The Lyons Housing Review was published today. After a speed read, I’m left pretty impressed with its analysis of the problems facing housing in England.
This is not yet another report where planning is portrayed as some evil dead hand restricting activity, but rather as it should be – a tool to get things done.
Encouragingly too, a flick through the recommendations shows that the report strays into areas some might see as politically delicate.
For instance, it suggests: “Compulsory Purchase Order powers should be strengthened and streamlined to make it easier for public bodies to acquire land where it is not brought forward and where it is a priority for development.”
The implication here is that CPOs might be put into play more readily in future.
And we might expect also to see some resistance to the recommendation that land ownership should be more transparent.
The report recommends: “To ensure greater transparency in the land market, the Land Registry should open up land ownership information to the public in a similar manner as the property price paid data set and make it a legal requirement to register land option agreements, transactions and prices.”
In any sensible world this would be a given.
Despite its willingness to nudge the boundaries of what might be politically deliverable, there will be many people disappointed that the report does not stray further. It could perhaps have been more strident on social housing, perhaps more bullish on direct public sector investment.
What will please many is that the report, from my quick read anyway, seems keen to end the sort of shilly-shallying that leads to things that need to be done not being done.
So, if local authorities don’t get their act together and deliver a plan, it recommends: “…the Secretary of State will have the power to direct the Planning Inspectorate to intervene and ensure an acceptable plan is produced in cooperation with local residents and partners including the local authority. Similar sanctions will apply if a submitted plan is deemed to be wholly inadequate.”
In total there are 39 recommendations. Plenty appear very sound and deserve discussion and consideration.
But the overriding point I take from the report (this seems to echo what I took from the recent Barker book) is that housing needs to be more central in the overall political thinking of the nation and that policy should be more coordinated between departments and more long-term government to government.
So the report recommends a Housing Minister attending cabinet. It calls for “an independent advisory Housing Commission to bring skills and expertise from across the housing sector to inform policy, advise government and provide independent scrutiny and challenge to government in meeting its targets.” And it recommends a national Housing Observatory be set up “as a single repository for key data, forecasts and analysis on housing to assist policy making, evaluation and a consistent approach to housing market assessments.”
Importantly too, it recognises that sometimes it’s better to go with the grain and curb the desire for radical reform. Yes, it calls for a review of the New Homes Bonus, the flagship policy introduced by the incoming Coalition, but it is clear that a major disruption to the new planning regime introduced by the Coalition would be a mistake. It looks to build on what is there and improve.
The critical point here is that house building and the successful delivery of better housing for all benefits from a relatively stable legislative framework.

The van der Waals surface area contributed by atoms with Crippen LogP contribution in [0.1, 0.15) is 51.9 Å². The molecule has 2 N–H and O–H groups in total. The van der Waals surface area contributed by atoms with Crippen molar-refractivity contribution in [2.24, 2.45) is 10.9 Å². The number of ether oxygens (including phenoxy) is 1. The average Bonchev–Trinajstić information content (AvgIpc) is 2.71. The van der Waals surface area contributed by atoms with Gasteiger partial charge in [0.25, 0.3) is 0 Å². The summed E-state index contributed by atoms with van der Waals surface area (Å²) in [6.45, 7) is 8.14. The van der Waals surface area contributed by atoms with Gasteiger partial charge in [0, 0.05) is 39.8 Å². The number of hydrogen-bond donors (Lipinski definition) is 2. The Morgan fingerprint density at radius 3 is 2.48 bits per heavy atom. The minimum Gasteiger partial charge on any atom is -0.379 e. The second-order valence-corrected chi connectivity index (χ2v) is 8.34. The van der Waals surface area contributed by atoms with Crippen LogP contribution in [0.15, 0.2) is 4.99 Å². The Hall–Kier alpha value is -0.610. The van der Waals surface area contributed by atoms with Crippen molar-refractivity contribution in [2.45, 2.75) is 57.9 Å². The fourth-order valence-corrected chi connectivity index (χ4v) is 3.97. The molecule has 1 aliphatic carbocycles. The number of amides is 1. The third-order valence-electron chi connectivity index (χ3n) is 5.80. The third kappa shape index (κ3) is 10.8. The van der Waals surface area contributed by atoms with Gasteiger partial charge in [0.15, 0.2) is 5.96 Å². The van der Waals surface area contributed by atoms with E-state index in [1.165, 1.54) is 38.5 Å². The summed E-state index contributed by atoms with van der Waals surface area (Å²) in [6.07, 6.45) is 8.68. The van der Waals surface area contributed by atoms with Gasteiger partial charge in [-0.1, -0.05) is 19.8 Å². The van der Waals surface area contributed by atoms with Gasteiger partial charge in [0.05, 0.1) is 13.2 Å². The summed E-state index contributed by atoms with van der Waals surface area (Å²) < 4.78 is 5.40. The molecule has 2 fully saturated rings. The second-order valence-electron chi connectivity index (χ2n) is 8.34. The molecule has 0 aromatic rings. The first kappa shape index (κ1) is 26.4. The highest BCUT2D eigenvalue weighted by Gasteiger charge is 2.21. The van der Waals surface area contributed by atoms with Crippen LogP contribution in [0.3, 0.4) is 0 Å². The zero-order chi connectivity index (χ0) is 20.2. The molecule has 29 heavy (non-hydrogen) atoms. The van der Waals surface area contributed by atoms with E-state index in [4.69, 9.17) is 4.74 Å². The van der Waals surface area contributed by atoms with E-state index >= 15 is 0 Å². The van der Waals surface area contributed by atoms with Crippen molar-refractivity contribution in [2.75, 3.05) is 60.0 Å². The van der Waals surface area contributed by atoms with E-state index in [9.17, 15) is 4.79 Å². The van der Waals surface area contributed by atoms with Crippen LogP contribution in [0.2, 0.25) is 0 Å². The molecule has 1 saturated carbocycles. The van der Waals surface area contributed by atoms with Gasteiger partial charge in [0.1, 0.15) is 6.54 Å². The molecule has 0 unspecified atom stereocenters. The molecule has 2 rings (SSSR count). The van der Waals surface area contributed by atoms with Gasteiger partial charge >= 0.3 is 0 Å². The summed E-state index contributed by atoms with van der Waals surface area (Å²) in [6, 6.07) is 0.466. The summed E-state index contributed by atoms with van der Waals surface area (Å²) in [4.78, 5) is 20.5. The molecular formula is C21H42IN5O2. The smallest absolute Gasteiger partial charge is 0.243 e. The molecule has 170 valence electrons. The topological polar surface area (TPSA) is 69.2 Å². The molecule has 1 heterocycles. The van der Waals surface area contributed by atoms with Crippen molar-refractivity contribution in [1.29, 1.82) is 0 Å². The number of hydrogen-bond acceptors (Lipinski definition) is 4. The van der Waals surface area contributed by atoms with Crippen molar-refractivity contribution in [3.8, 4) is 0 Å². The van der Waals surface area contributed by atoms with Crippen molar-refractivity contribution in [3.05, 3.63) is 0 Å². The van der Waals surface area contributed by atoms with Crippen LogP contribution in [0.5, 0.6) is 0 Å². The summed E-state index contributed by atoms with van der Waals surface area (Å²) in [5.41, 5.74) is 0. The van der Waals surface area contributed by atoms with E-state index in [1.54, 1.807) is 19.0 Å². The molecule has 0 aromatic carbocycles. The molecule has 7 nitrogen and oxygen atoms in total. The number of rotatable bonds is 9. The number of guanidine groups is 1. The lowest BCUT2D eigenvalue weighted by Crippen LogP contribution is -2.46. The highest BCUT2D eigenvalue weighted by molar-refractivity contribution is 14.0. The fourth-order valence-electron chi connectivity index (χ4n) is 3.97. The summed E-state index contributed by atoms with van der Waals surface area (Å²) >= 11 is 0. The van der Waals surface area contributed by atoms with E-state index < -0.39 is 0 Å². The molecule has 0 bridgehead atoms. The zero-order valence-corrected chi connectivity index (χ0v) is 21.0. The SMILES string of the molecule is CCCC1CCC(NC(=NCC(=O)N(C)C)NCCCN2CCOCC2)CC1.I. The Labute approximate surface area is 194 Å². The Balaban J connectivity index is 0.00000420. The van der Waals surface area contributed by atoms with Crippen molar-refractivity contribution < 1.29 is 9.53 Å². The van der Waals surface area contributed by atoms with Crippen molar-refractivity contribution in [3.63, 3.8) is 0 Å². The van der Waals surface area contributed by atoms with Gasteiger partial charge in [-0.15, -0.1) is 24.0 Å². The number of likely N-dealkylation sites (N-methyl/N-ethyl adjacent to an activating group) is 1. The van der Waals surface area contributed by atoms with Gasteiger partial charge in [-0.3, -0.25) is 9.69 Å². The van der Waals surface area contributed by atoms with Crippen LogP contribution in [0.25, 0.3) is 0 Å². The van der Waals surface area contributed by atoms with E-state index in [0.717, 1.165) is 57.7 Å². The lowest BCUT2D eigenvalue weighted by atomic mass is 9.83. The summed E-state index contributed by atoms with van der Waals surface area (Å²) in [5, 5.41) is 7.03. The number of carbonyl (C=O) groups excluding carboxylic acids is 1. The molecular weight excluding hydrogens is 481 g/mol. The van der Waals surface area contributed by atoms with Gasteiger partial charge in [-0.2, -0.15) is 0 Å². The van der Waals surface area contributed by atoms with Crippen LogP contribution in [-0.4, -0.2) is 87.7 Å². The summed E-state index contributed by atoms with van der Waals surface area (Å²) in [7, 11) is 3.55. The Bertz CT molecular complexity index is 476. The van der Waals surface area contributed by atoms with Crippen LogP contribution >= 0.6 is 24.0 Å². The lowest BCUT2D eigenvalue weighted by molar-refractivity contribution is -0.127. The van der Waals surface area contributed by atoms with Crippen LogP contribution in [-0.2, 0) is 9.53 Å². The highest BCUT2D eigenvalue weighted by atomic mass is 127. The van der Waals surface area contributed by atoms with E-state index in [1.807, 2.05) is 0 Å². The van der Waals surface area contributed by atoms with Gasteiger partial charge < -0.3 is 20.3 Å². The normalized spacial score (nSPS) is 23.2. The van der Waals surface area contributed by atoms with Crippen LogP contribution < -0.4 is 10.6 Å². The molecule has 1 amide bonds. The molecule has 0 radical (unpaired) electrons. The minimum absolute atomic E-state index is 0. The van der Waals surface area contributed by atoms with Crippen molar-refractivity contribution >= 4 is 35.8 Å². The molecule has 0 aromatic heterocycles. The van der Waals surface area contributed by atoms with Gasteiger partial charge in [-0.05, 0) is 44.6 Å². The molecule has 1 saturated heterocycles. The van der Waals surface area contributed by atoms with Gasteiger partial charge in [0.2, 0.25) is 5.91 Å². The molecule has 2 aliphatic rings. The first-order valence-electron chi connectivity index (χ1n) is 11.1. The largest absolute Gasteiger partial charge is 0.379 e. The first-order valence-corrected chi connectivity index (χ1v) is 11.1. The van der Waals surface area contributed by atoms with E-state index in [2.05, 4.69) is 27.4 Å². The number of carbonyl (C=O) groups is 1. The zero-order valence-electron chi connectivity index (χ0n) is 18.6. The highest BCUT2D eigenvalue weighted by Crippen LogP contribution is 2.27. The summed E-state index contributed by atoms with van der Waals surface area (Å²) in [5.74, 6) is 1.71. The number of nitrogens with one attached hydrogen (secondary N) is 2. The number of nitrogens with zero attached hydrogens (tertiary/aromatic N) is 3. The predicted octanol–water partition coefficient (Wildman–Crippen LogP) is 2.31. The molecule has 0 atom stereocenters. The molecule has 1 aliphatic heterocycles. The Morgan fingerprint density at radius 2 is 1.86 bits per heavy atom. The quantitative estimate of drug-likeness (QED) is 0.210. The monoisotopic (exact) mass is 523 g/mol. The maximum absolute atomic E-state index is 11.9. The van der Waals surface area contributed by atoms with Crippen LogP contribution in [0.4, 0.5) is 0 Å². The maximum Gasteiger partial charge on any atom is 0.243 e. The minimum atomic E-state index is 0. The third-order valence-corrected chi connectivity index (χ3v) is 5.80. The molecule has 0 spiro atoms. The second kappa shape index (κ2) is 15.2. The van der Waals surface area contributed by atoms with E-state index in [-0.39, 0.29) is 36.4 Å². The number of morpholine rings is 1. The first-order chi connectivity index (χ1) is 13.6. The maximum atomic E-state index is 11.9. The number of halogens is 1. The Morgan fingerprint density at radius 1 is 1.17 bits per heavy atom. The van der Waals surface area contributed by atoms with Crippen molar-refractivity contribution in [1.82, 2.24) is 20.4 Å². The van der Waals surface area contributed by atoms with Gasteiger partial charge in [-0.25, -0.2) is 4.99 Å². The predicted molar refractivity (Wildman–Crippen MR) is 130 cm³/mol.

Certainly, for my taste at least, too much policy today is driven by “eye-catching” tactical moves aimed at relieving political pressure, scoring points against the opposition or shamelessly seeking votes. This inevitably creates a Frankenstein’s monster of a housing system.
Here’s a welcome, if optimistic, passage from the report:
“Decisions on housing should be at the heart of major strategic decision making across Government and recognised as an essential part of the infrastructure we need to support growth. That work extends beyond the life of a single Government. Sir John Armitt’s review of infrastructure planning stressed the need for longer term planning for infrastructure investment in the UK based on evidenced assessments of needs and clear plans as to how they will be fulfilled. As Sir John highlighted, such a strategy will not be delivered without strong and enduring political will that transcends the confrontational nature of UK politics and the short-term pressures of our electoral cycle.”
Back, then, to the real world.
After a very rapid read of the Lyons Housing Review untainted by what others might have written, I decided to check out the reaction. Well pre-reaction, as the coverage was penned in advance of the actual announcement.
The obvious place to start I decided was to look at the BBC’s take. I thought I’d read the opening paragraph from its story on the review and how it encapsulated the political message of the report.
“First-time buyers will be given priority when communities in England ‘take the lead’ in building new housing, Labour is promising.”
Hey, there’s a nice eye-catching policy that might win some votes.
And, yes, that pretty much parrots the key message in the Labour Party press release.
Later in the BBC piece we read:
“Mr Miliband will say: ‘There has been a systematic failure to build the homes our country needs.
‘And, for too many young families, the dream of home ownership is fading fast.’”
By way of counterpoint we read the clearly considered views of the Conservatives:
“But Conservative Housing Minister Brandon Lewis said Labour was ‘pulling the wool over people’s eyes’, adding: ‘They say they can meet their housing promises and not borrow a single penny extra to pay for it – but this just isn’t credible.’”
Now about that mad dream I had about cross-party support for a long-term policy to deliver the housing England (and indeed the rest of the UK) needs…